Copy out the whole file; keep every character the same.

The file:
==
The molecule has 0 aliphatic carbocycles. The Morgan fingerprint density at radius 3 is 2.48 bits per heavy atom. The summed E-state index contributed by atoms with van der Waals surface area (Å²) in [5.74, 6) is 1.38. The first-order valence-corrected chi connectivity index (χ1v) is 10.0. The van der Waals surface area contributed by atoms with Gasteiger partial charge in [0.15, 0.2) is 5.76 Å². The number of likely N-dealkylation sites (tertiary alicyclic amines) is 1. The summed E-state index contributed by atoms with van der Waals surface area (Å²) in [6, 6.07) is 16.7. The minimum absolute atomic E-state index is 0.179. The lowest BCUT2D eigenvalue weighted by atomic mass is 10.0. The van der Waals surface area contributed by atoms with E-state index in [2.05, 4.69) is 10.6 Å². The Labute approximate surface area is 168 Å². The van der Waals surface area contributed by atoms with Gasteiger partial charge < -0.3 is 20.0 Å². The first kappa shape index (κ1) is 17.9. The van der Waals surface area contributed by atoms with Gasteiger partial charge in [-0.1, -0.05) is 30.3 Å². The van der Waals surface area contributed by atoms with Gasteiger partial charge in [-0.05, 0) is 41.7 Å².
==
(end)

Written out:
The molecule has 0 aliphatic carbocycles. The Morgan fingerprint density at radius 3 is 2.48 bits per heavy atom. The summed E-state index contributed by atoms with van der Waals surface area (Å²) in [5.74, 6) is 1.38. The first-order valence-corrected chi connectivity index (χ1v) is 10.0. The van der Waals surface area contributed by atoms with Gasteiger partial charge in [0.15, 0.2) is 5.76 Å². The number of likely N-dealkylation sites (tertiary alicyclic amines) is 1. The summed E-state index contributed by atoms with van der Waals surface area (Å²) in [6, 6.07) is 16.7. The minimum absolute atomic E-state index is 0.179. The lowest BCUT2D eigenvalue weighted by atomic mass is 10.0. The van der Waals surface area contributed by atoms with E-state index in [2.05, 4.69) is 10.6 Å². The Labute approximate surface area is 168 Å². The van der Waals surface area contributed by atoms with Gasteiger partial charge < -0.3 is 20.0 Å². The first kappa shape index (κ1) is 17.9. The van der Waals surface area contributed by atoms with Gasteiger partial charge in [-0.1, -0.05) is 30.3 Å². The van der Waals surface area contributed by atoms with Gasteiger partial charge in [-0.05, 0) is 41.7 Å².